CSX is taking a bold transparency move. In releasing its Trip Plan Compliance performance information, it is also at the early stages of disclosing how poor logistics delivery to customers has been in the past. But, to correct and improve, it is necessary to admit the depth of the service challenge. That’s a good thing.
To get oriented, what is trip compliance in CSX terminology? The purpose of Trip Plan Compliance is to measure success in meeting CSX’s end-to-end commitments to moving customer railcars. The measure captures performance against the planned estimated time of arrival (ETA) commitment. It is not measuring train or yard performance. Those kinds of statistics are not often directly correlated statistically to customer service. Here the focus is upon the railcar.
CSX is publishing the performance-to-plan movement for every railcar and container, loaded or empty. If it is destined for a CSX on-line customer, it is captured. It is not yet an inter-line, multiple-railroad carrier measurement. That might come later.
Figure 1 (above) is from CSX’s current third quarter report to the investment community. Based upon this year-over-year plot, CSX has clearly improved its delivery record from two-thirds or less on time record to now approaching a four-fifths on-time average. That is for railcar traffic of all types.
The record for intermodal units of containers or trailers (Figure 2, below) is much better. That is to be expected since the intermodal operation has less link-to-link or yard- to-yard complexity.
The improvement in delivery performance is important. A higher standard of reliability has long been recognized by all types of railroaders as sort of the “Holy Grail” pursuit if rail was to gain market share from the trucking industry, with its 90%-plus delivery record.
Reading through the CSX investor third-quarter transcripts, CSX management says that it wants to focus on market growth—including the opportunities to capture market share from trucking. This scorecard of trip achievement is one of the tools supporting that growth objective. Readers might ask, “What will more-precise railcar delivery look like when CSX achieves that objective?”
For carload traffic movements, the principal challenge is that for every new loaded freight car trip, each railcar must move from link to link across the CSX network. Each link from point A to B, and then onto the next pair of B to C locations has a probability of success. If there’s less than 100% performance on any given link, the operational chances of achieving a near 99.999% precision-like final railcar delivery is handicapped.
If only one or two links and then a next train movement or a hand-off to the next train is the pattern, then the chances of a very-high-performance mark are high. Thus, intermodal cars and their onboard containers can often have a relatively excellent 95% or better on-time delivery within a promised time window of about one hour or less against the scheduled ETA.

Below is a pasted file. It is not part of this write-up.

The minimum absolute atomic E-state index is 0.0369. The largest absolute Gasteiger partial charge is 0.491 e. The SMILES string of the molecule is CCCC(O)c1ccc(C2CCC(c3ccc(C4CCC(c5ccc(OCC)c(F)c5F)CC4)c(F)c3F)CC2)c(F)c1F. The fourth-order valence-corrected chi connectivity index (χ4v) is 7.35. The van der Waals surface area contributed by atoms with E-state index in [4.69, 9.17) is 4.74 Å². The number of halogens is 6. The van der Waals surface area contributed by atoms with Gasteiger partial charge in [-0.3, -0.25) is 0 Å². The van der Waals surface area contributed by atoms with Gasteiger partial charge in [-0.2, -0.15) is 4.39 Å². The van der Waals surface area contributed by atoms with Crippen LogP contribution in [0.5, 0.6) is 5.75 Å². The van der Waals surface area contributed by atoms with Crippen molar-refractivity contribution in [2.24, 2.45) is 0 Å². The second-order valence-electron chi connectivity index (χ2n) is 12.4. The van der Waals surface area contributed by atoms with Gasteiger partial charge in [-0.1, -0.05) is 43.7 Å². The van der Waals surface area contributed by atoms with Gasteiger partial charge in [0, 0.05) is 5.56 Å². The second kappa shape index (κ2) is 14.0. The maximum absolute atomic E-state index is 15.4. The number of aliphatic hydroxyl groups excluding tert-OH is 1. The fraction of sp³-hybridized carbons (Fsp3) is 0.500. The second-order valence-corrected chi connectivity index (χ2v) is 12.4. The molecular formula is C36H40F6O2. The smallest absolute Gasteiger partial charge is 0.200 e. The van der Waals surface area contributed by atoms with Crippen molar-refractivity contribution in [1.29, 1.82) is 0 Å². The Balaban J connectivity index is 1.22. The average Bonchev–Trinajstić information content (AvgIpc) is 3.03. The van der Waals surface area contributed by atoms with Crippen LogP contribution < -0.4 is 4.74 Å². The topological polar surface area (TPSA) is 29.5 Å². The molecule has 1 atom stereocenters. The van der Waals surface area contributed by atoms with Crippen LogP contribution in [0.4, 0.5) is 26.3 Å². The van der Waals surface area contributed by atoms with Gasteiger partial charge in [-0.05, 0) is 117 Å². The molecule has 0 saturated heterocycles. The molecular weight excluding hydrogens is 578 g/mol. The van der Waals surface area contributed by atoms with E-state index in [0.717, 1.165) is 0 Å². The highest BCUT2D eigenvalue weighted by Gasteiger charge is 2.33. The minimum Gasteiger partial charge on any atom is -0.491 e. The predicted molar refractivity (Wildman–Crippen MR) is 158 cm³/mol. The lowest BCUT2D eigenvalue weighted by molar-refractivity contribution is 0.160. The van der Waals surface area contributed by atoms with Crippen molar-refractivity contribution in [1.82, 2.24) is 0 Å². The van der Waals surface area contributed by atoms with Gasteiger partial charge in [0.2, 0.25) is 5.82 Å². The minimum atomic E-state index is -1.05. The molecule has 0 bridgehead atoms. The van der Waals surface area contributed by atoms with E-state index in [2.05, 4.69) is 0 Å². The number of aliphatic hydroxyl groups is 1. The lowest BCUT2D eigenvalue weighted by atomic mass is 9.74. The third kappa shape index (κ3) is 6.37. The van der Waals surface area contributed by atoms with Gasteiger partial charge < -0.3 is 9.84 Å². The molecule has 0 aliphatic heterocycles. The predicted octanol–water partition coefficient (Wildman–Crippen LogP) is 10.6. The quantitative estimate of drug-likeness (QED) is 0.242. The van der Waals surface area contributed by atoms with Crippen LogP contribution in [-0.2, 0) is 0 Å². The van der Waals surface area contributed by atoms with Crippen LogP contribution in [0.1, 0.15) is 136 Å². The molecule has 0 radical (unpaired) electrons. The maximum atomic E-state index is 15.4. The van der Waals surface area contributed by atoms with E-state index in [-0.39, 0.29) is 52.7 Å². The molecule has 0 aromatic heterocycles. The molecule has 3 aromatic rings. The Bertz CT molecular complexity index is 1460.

A typical railcar must travel from a shipper siding to the first serving yard and then across two or more railroad yards, and then move for actual physical placement at the receiver customer sidetrack. That is where the complexity of being highly accurate day after day comes into the equation for rail carloads. Here are two scenarios presented in a simple table to illustrate the likely accuracy outcome. A six-link pattern is used in this hypothetical simulation:
The overall service seen by the customer at the delivery end is in the high 80% range under the table’s first “Excellent” scenario. Under this hypothetical calculation, each link has only a rough 2% to 3% failure rate. If that failure rate is consistent across all links, the actual average failure rate for rail carloads is likely to be somewhere in the 10% to 15% range. That is clearly not the performance that PSR (Precision Scheduled Railroading) was meant to imply. Yet, it is a big improvement from an often 30% to 40% system failure rate seen in the poor case cell rows.
Under the “If Poor Today” scenario, main line train performance is a baseline of 93%, and the first railcar customer pickups and deliveries are achieving about 95% performance. Under those conditions, an overall system performance with six linked movements is probably in the average low 60% range. That’s what the customer’s supply chain sees. Railroad management can improve the service delivery compliance in several ways. One way is to cut out intermediate car yardings.